On a sunny Friday afternoon, students in Ms. Woodard’s fifth grade classroom sit at their desks, considering what words of encouragement they can send to other KIPPsters almost 800 miles away.
“My letter says ‘I’m praying for you to be safe. Good luck.’”
Anderson Morales and his classmates are writing letters of encouragement to KIPPsters at one of the KIPP Houston middle schools, whose students, teachers and staff are all dealing with the aftermath of Hurricane Harvey.
Fifth grader, Janiah Johnson says writing the letter feels very personal, because she knows another student her age will be reading it.
“I hope that if that happened here another school would send us letters, too.”
There are 13 KIPP Houston middle schools and 12 KIPP Academy Nashville middle school homerooms. Each homeroom is adopting a KIPP Houston middle school and KAN’s staff will adopt the last one.
What started as a fifth grade project has now changed into a schoolwide initiative, which involves all grade levels writing letters and collecting donations that will be shipped to Houston in the coming weeks.
“All our kids had heard about Hurricane Harvey, but they didn’t realize how bad it was,” explains Ms. Woodard, who teaches fifth grade English Language Arts at KAN. “We told them there are kids their age experiencing this. I think that’s when there was this deep realization that this happens to kids my age, who are like me. I could tell there was a lot of concern, especially after seeing videos and pictures.”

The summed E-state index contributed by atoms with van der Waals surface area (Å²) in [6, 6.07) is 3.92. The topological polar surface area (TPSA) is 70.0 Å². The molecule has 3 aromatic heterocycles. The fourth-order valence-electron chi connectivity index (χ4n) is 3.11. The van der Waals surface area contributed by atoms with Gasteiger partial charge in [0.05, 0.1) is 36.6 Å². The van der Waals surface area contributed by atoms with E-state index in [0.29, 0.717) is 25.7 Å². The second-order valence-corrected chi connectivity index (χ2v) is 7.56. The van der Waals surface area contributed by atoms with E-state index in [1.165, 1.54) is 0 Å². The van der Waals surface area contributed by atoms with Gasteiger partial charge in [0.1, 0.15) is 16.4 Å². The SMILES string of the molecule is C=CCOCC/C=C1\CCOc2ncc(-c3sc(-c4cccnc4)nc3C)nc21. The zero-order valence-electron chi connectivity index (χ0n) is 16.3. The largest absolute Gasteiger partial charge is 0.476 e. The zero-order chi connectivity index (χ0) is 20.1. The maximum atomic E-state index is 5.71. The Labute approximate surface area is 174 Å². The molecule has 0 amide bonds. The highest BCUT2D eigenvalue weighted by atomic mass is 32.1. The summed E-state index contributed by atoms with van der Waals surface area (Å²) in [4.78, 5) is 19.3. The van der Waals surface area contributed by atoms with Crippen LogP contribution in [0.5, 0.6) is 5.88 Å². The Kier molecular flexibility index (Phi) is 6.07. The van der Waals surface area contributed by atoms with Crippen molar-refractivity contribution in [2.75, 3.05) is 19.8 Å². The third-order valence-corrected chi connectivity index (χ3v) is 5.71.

Fifth grader, Christopher Calo, adds, “It makes me feel happy to send letters, because KIPP schools are supporting each other. It would mean a lot if we got letters from other KIPPsters if we were going through a tough time.”
Ironically, the letter writing at KAN had first been scheduled on an earlier Friday, but Nashville schools were closed due to flooding from what was left of Hurricane Harvey as it moved through Middle Tennessee and dumped massive amounts of rain in its path. Luckily, none of KAN’s students or staff were affected, but Ms. Caldwell – who teaches fifth grade math at KAN – believes the experience still made an impression.
“I think the combination that we had experienced the aftermath of Hurricane Harvey, and were out one day for flooding, gave perspective to our kids.”
Ms. Caldwell adds, “We were impacted for one day. I was telling our kids ‘Imagine a whole week and lot of water.’ Hurricane Harvey moving through our region wasn’t a good thing, because we know there were people affected by flooding, but it gave our students a sense of what KIPPsters in Houston are experiencing, just on a much smaller scale.”
In Janiah’s letter, she writes, “I’m praying for you, and I hope you’re all okay. I am sorry that happened to you.”
Though the storm happened hundreds of miles away from KAN’s campus, there is solidarity in even a short letter that expresses concern and wishes of encouragement.
Ms. Woodard says, “I always tell our students anything can happen to any of us at any time. When things happen, we need to be responsive. If something like that happened to us, we’d want to feel the love and support of our family.”
Donated supplies and letters will be sent to KIPP Houston’s middle schools in the next few weeks.
In the meantime, Ms. Caldwell thinks, “This could be the start of more outreach and community-building across all KIPP schools for us.”
“I want our students to make the connection that there are KIPPsters like them all over the United States, and that we don’t just help each other here in Nashville. We help everyone.”